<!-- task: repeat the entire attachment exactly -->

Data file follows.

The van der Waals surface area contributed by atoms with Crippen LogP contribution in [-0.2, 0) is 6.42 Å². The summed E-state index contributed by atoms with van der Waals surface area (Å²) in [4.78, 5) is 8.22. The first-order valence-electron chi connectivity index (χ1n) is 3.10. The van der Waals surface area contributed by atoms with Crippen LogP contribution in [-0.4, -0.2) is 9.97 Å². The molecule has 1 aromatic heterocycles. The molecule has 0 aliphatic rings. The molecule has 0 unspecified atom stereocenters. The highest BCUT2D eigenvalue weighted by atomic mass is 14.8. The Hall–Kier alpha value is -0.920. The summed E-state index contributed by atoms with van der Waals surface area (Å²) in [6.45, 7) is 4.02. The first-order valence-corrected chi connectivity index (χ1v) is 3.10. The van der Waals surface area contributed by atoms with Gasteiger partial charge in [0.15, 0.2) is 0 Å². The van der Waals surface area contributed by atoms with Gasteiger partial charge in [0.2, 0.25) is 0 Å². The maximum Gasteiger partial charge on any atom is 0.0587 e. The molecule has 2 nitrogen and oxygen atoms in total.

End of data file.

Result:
The van der Waals surface area contributed by atoms with Crippen LogP contribution in [-0.2, 0) is 6.42 Å². The summed E-state index contributed by atoms with van der Waals surface area (Å²) in [4.78, 5) is 8.22. The first-order valence-electron chi connectivity index (χ1n) is 3.10. The van der Waals surface area contributed by atoms with Crippen LogP contribution in [-0.4, -0.2) is 9.97 Å². The molecule has 1 aromatic heterocycles. The molecule has 0 aliphatic rings. The molecule has 0 unspecified atom stereocenters. The highest BCUT2D eigenvalue weighted by atomic mass is 14.8. The Hall–Kier alpha value is -0.920. The summed E-state index contributed by atoms with van der Waals surface area (Å²) in [6.45, 7) is 4.02. The first-order valence-corrected chi connectivity index (χ1v) is 3.10. The van der Waals surface area contributed by atoms with Gasteiger partial charge in [0.15, 0.2) is 0 Å². The van der Waals surface area contributed by atoms with Gasteiger partial charge in [0.2, 0.25) is 0 Å². The maximum Gasteiger partial charge on any atom is 0.0587 e. The molecule has 2 nitrogen and oxygen atoms in total.